A couple of months ago I found myself engaged in a process of writing a sermon for Ash Wednesday. Luckily, having not preached before, I was not engaged in this process alone. I had excellent guidance and a team of two other students I delivered the sermon alongside. The uniqueness of our endeavor did not occur to me until I saw a Facebook post from one of my co-horts, “What do you get when you put a Unitarian Universalist, a Southern Baptist, and a quasi-Quaker Anglican together? The Ash Wednesday Interdenominational Service at 6 pm this Wednesday.” We were three very different individuals from different places around the world with different theological backgrounds that at times clashed during the creation process and ultimately created a better product.  And after we were done with this process we shared it with our BU community, this service by the way had the most number of student’s I’d seen in the chapel to this date.

Some time after this experience I found myself sitting down in my living room ruminating on a paper (attempting to read Howard Thurman into Plato’s Allegory of the Cave) and an idea suddenly came so clear to me that for a moment it was as if it was the only thing that ever existed. The idea was for a different kind of church. A church not based on hierarchy or strict ritual, a church that emphasizes each person’s connection to the divine spirit and the multitude of ways that spirit can manifest itself. It has been months since I was graced with that idea; its parameters and distinctions its moving parts and its beauty which at the time seemed so clear to me have now faded into the recess of my memories. However I can recall some of the ideas and I hope that they may spark a conversation that can bring God’s people back to his church.

The basic idea is that a group of people with different theological backgrounds and talents would convene on a periodic basis and wrestle with a moral question for a predetermined period of time. At the end of that time the group is expected to formulate some statement of consensus regarding that moral question. After reaching that consensus that group would through their various talents construct a program  to present that consensus to their larger community. So one member of the group may write a song, another poetry, another compose a sermon, another create a movie, another paint, another cook a meal, another build a structure. I think this exercise would be valuable for a number of reasons 1) This would allow people to more directly engage with moral questions. 2) it would habituate people into the practice of forging a consensus 3) It would force individuals to think about how morality plays itself out in their own personal passions. Anyway I realize in attempting to convey this message I am failing on all accounts, though I shall keep trying.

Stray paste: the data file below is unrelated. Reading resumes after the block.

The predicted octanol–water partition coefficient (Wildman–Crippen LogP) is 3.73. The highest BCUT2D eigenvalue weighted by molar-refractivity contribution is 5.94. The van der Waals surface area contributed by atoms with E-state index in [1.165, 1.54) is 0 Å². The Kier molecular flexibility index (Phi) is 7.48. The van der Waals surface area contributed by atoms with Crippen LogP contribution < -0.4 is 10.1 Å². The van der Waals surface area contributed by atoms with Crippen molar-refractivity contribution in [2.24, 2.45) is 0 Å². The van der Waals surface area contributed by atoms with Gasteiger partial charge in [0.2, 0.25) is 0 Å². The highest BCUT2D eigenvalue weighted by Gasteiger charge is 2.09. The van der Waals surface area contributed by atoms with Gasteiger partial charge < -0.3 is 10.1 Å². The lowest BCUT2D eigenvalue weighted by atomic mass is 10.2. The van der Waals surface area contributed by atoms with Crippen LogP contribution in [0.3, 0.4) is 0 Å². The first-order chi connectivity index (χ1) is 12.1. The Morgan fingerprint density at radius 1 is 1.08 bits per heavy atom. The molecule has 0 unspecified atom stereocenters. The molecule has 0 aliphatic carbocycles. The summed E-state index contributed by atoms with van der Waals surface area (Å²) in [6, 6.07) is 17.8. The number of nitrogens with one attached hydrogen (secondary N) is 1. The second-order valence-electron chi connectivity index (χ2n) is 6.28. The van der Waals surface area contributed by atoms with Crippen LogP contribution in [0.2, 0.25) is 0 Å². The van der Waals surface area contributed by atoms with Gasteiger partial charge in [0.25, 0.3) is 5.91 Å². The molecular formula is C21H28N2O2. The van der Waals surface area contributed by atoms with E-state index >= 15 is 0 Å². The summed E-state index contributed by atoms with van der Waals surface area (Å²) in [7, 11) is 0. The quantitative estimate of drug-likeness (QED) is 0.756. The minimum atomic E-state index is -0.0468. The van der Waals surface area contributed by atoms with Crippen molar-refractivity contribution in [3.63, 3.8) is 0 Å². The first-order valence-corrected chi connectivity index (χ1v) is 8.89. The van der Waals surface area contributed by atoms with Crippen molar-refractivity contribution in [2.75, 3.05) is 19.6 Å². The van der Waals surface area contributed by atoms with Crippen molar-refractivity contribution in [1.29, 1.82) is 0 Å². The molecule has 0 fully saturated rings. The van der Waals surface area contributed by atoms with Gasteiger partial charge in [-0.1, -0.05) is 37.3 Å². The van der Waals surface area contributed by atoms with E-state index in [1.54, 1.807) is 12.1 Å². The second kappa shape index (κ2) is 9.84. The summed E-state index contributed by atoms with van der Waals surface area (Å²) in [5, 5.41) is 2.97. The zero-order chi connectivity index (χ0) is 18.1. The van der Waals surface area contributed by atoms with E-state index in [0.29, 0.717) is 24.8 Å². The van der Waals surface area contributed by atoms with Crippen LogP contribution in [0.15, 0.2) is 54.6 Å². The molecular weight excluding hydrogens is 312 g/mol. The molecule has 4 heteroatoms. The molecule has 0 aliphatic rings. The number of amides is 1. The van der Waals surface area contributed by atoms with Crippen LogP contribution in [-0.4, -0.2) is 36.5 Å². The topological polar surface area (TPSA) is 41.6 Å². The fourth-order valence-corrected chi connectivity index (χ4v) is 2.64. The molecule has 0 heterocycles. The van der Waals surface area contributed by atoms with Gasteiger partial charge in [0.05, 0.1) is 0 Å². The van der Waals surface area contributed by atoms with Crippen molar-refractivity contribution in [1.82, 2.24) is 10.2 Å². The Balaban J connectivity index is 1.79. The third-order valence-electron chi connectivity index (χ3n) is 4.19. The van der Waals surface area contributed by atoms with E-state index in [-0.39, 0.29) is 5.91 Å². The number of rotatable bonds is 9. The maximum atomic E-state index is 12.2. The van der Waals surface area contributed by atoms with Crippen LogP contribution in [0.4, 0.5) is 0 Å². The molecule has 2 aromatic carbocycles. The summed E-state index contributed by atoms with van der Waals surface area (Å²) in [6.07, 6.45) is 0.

Perhaps  I am not equipped to speak of the process at this current stage of my development, maybe I can at least draw the broad outlines of the product I seek. I seek a space where the individual can come into contact with his or her authentic self  and authentic others. I seek a space where a process of collective introspection is initiated towards the ends of Truth. I seek a space where authentic expression is the expectation not merely pageantry. And I seek a way to replicate such a program en mass within diverse cultural contexts.  This is a space where the God of my belief would reside. For me it makes sense that that which is most authentic, God, would be revealed in a place of authentic expression. Of course the question now is what is authenticity?  (To be continued)


October 3

Boredom or Apathy?

By djwalker

In the 2009 Canadian comedy, The Trotsky, Leon Bronstein, a high school student who thinks he is the reincarnation of Leon Trotsky, organizes a demonstration in front of his father’s non-unionized business.  As a punishment for this action Leon’s father takes him out of his private boarding school and sends him to public school (that deserves an entirely different post).  On the first day of classes at his new school Leon looks around to see that non of his classmates are interested or paying attention, he then sees a girl near the front of the class hold a sign up sign to her friend near the back of the class that reads “Boredom or Apathy?” to which Leon smirks. However, Leon’s smirk  turns quickly into a frown when the classmate holds a sign up in response that reads, “Apathy.”